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Midtown population density could exceed Manhattan

Oakville’s Midtown proposal allows for over 125,000 people and jobs, far exceeding provincial targets
Andre Benz on Unsplash
Andre Benz on Unsplash
Ben Sprawson
Ben Sprawson

A local developer and housing advocate is raising the alarm about the possible population density planned for Midtown Oakville.

Ben Sprawson, a local developer and housing advocate, has published his findings and resources at Midtown-plan.

Noting that the area’s population density could exceed Manhattan's, he urges residents to attend the Midtown-focused planning and development meeting scheduled for May 23 at 6:30.

"If Midtown Oakville were to be developed as the town has presented, the density would far exceed the provincial and regional targets," says Sprawson in a recent press release.

"After analyzing the official plan and current proposals for development in the Midtown area, I developed a methodology that could help determine the population densities that can reasonably be expected for Midtown Oakville when fully developed."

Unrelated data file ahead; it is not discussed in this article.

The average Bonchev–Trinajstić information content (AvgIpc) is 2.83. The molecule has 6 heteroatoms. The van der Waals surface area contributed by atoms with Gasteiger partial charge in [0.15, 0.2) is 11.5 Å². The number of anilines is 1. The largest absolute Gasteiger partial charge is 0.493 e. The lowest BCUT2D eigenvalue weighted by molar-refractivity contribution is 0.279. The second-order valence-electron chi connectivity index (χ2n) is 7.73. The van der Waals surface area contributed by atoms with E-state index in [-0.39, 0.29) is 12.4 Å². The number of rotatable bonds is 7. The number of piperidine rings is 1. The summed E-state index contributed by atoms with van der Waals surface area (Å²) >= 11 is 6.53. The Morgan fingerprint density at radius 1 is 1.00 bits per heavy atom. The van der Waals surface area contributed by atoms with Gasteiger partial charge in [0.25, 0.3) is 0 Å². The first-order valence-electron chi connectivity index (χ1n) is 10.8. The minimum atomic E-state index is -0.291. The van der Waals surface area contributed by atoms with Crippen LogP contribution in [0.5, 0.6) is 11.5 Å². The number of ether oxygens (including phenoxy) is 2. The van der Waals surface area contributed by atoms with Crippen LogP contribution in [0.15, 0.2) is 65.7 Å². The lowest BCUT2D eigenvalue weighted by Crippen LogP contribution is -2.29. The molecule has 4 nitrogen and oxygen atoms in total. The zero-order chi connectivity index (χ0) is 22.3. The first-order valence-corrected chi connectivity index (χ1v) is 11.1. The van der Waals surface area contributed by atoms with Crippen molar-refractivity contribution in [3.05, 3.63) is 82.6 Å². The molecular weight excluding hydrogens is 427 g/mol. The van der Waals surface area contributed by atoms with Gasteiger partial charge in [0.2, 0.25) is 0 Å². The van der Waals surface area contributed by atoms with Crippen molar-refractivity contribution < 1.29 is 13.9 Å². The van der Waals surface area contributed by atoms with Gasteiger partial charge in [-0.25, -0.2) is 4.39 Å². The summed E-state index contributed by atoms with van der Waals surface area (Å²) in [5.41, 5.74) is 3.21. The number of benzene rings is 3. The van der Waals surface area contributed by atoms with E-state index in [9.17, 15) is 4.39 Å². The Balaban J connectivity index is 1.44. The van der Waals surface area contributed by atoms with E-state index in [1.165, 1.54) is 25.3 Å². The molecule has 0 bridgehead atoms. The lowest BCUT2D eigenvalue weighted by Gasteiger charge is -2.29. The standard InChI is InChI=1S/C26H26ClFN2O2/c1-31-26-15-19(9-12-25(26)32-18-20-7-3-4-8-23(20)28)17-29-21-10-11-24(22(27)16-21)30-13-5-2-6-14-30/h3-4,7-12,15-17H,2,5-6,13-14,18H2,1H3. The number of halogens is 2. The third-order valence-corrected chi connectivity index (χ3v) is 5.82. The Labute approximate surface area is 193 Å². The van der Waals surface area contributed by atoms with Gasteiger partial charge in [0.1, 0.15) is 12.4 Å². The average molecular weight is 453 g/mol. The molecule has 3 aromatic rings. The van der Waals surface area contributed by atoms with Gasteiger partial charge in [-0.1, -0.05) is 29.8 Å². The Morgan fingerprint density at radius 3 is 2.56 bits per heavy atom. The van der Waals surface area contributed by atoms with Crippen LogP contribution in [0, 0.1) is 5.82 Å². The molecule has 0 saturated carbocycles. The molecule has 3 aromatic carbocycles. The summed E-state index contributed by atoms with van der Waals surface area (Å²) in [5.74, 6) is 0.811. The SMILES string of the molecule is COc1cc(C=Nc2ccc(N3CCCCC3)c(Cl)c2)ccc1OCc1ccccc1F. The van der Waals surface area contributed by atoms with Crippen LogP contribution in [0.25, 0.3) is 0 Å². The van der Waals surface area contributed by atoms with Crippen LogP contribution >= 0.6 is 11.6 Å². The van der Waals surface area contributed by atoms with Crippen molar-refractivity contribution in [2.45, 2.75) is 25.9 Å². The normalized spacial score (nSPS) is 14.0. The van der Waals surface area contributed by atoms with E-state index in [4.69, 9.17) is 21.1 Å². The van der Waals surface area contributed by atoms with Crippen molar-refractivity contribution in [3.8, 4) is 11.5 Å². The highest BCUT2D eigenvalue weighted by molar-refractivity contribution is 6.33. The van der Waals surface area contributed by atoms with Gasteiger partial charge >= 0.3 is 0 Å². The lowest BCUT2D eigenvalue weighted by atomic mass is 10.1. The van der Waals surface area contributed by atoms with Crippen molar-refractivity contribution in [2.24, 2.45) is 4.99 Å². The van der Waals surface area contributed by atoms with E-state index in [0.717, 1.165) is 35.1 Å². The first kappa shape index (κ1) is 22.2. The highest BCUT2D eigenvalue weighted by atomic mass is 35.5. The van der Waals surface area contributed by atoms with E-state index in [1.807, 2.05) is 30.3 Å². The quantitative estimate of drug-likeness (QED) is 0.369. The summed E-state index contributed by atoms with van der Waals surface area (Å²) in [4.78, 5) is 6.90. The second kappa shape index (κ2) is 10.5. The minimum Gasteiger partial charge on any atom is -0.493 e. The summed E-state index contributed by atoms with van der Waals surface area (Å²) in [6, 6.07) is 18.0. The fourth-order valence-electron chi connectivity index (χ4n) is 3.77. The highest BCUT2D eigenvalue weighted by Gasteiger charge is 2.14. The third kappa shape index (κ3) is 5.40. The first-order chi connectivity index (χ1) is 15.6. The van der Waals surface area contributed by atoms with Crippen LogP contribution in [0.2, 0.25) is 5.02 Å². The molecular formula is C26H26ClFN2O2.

Sprawson’s claims include the following:

  • If Midtown is developed to its maximum as planned, the area will end up with 125,000 to 200,000 or more people on its 100 hectares. This would equate to 1,250 to 2,000 people per hectare. For comparison, Toronto is 44 people per hectare, and Manhattan is 280 people per hectare.
  • Midtown is projected to house 41,000 people by 2051. Based on the densities shown in the town’s plan, fewer than 15 hectares would need to be developed.
  • The town’s other five growth areas in Oakville are also at risk of being overly developed. 
  • School boards will need to negotiate with developers for space within their buildings. The Midtown Official Plan (OP) does not have any space designated for schools. They are encouraged to be vertically oriented. Outdoor space will likely be limited.
  • The town is trying to promote active transportation by reducing the parking allotment requirements before providing new infrastructure for active transportation and biking.

"To create the vibrant, people-oriented, mixed-use community that the town is promising, they need to start with the end in sight, implement policies and set standards that reflect and meet the needs of the community," says Sprawson.

He adds that despite town visualizations showing midrise buildings, no development applications have been received reflecting that minimum density growth for the area.

"The current OPA is built for developers, with little in place to prevent the significant overdevelopment of Midtown Oakville," he says. "There are five more growth areas identified within Oakville where we could be faced with similar planning issues."

"The plan that is set now will affect the livability of Oakville for generations to come."

Ben Sprawson
Ben Sprawson